Polemical Leader Both a Plus and Minus for Energy Sector

THE CONFERENCE CALLER: It seems some ASX-listed junior hydrocarbon players with North American projects are – like the rest of the world – a little polarised when it comes to controversial US President Donald Trump. By Mark Fraser

During the recent RIU Good Oil Conference in Perth, Trump was both highly praised and slightly berated by separate presenters with onshore assets.

Coming to the Republican president’s defence was Eon NRG’s Jerry McGann, whose company is currently focusing on its Powder River Basin play in Wyoming, where earlier this year it picked up some “juicy acreage” involving land which had been “tied up with government ownership effectively for sometimes 30, 40 or more years”.

“You might have various views as you sit down there about president Trump and some of the things he does, but one of the things that he has done is mobilise some of his government agencies, and one of those is the Bureau of Land Management – the BLM,” he said.

“And they had tens of thousands, probably hundreds of thousands, of acres that were tied up – sometimes for 30 or 40 years … and this was just fallow ground that was never available for hydrocarbon exploration.

“Trump has really got those chaps off their chairs, and ladies, and they had a lease sale here last July in the Powder River. This particular sale in the Powder River raised US$220 million.

“And what happens in these lease sales – it’s a lot of fun.

“A new lease package comes up every eight minutes, you bid online, and we have basically two technical guys in the office in Denver, and they are competing with big groups – sometimes 20 or 30 people – in other places on their computers bidding against us.”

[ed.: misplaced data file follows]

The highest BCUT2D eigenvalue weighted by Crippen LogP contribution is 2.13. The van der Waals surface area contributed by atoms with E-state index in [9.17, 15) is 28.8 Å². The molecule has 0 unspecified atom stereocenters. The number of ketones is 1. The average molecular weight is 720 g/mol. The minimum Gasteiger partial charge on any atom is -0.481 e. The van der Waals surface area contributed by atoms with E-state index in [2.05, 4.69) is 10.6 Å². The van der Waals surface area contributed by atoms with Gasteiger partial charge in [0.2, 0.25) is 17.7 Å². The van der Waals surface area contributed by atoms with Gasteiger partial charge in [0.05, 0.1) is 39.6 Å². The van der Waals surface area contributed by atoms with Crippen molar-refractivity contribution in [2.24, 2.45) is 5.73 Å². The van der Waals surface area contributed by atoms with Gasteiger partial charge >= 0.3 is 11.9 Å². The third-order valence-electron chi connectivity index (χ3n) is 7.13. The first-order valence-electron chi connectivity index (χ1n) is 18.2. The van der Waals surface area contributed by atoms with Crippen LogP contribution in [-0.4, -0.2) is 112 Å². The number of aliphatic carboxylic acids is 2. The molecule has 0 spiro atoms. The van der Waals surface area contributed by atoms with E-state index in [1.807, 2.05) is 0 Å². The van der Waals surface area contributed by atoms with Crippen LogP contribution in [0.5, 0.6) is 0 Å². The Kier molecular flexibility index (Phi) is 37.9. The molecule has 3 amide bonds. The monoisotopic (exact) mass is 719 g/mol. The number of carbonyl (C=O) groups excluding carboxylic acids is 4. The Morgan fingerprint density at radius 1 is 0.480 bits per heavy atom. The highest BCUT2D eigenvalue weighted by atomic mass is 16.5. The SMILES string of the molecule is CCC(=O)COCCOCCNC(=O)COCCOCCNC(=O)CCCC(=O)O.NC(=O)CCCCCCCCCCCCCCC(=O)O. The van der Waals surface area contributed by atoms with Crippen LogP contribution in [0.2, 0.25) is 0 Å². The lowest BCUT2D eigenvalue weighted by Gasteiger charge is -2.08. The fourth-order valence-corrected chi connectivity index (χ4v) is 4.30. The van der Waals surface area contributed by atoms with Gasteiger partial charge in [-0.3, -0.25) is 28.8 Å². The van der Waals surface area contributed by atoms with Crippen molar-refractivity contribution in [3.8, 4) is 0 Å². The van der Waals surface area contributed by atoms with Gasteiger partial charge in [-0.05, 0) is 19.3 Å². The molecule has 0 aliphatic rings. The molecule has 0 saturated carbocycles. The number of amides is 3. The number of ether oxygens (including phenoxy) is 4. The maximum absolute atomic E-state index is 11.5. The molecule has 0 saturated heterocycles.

McGann told RIU delegates under the terms of the Powder River deal Eon ERG had ended up paying just US$12/acre, was required to pay a 12.5 per cent royalty, and now held the land for 10 years with “no obligation for drilling or anything else”.

During the closing moments of his presentation, however, Samson Oil & Gas chief executive Terry Barr wasn’t so complimentary of the US president, suggesting Trump had to take some of the blame for the oil price’s volatility while commenting on his company’s hedge book.

Samson currently has an 87 per cent operated average working interest in the Foreman Butte project in North Dakota.

“Our hedges, and I guess this is an unfortunate part of the oil business, everyone likes to have a high oil price,” Barr said.

“But basically, our lender wanted to be hedged, and so our hedge book is currently valued at $2.7 million.

“It goes up and down, obviously, with the oil price every day – it was, I think, $2.1 million yesterday, so it’s all over the place.

“And I’ve never seen volatility like we have experienced … it’s quite disheartening, I think, to see (when) our beloved president comes out with some statement and the price goes down five dollars, and he comes out with another one and it goes up five dollars.

“So, it’s fairly hard to predict that in your planning.”